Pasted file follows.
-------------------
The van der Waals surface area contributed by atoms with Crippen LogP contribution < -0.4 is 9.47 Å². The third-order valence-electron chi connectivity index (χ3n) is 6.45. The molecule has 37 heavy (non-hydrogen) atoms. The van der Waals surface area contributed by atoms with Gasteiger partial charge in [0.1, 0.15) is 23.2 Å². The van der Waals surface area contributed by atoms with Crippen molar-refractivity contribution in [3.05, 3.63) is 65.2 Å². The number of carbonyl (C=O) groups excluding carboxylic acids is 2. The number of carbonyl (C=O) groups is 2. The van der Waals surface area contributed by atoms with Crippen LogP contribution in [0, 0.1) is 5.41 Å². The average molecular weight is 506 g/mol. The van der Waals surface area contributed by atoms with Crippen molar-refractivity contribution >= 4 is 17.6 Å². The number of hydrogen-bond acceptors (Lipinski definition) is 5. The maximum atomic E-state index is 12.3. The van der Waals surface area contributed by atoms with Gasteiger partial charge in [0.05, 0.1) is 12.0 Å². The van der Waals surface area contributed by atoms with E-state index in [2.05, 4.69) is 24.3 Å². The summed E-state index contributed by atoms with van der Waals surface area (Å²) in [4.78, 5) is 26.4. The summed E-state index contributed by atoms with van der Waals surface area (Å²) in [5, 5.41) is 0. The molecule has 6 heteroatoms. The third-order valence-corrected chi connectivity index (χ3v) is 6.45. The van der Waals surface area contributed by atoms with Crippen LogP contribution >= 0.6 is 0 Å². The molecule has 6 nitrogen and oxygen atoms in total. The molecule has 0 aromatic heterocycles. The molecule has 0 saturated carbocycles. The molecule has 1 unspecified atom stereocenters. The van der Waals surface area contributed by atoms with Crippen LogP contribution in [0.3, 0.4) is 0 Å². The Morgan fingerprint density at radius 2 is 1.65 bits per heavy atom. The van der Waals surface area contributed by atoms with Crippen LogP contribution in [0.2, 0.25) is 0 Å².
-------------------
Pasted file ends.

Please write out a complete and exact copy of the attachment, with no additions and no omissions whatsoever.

The van der Waals surface area contributed by atoms with Crippen LogP contribution < -0.4 is 9.47 Å². The third-order valence-electron chi connectivity index (χ3n) is 6.45. The molecule has 37 heavy (non-hydrogen) atoms. The van der Waals surface area contributed by atoms with Gasteiger partial charge in [0.1, 0.15) is 23.2 Å². The van der Waals surface area contributed by atoms with Crippen molar-refractivity contribution in [3.05, 3.63) is 65.2 Å². The number of carbonyl (C=O) groups excluding carboxylic acids is 2. The number of carbonyl (C=O) groups is 2. The van der Waals surface area contributed by atoms with Crippen LogP contribution in [0, 0.1) is 5.41 Å². The average molecular weight is 506 g/mol. The van der Waals surface area contributed by atoms with Crippen molar-refractivity contribution >= 4 is 17.6 Å². The number of hydrogen-bond acceptors (Lipinski definition) is 5. The maximum atomic E-state index is 12.3. The van der Waals surface area contributed by atoms with Gasteiger partial charge in [0.05, 0.1) is 12.0 Å². The van der Waals surface area contributed by atoms with E-state index in [2.05, 4.69) is 24.3 Å². The summed E-state index contributed by atoms with van der Waals surface area (Å²) in [4.78, 5) is 26.4. The summed E-state index contributed by atoms with van der Waals surface area (Å²) in [5, 5.41) is 0. The molecule has 6 heteroatoms. The third-order valence-corrected chi connectivity index (χ3v) is 6.45. The van der Waals surface area contributed by atoms with Crippen LogP contribution >= 0.6 is 0 Å². The molecule has 6 nitrogen and oxygen atoms in total. The molecule has 0 aromatic heterocycles. The molecule has 0 saturated carbocycles. The molecule has 1 unspecified atom stereocenters. The van der Waals surface area contributed by atoms with Crippen LogP contribution in [0.3, 0.4) is 0 Å². The Morgan fingerprint density at radius 2 is 1.65 bits per heavy atom. The van der Waals surface area contributed by atoms with Crippen LogP contribution in [0.2, 0.25) is 0 Å².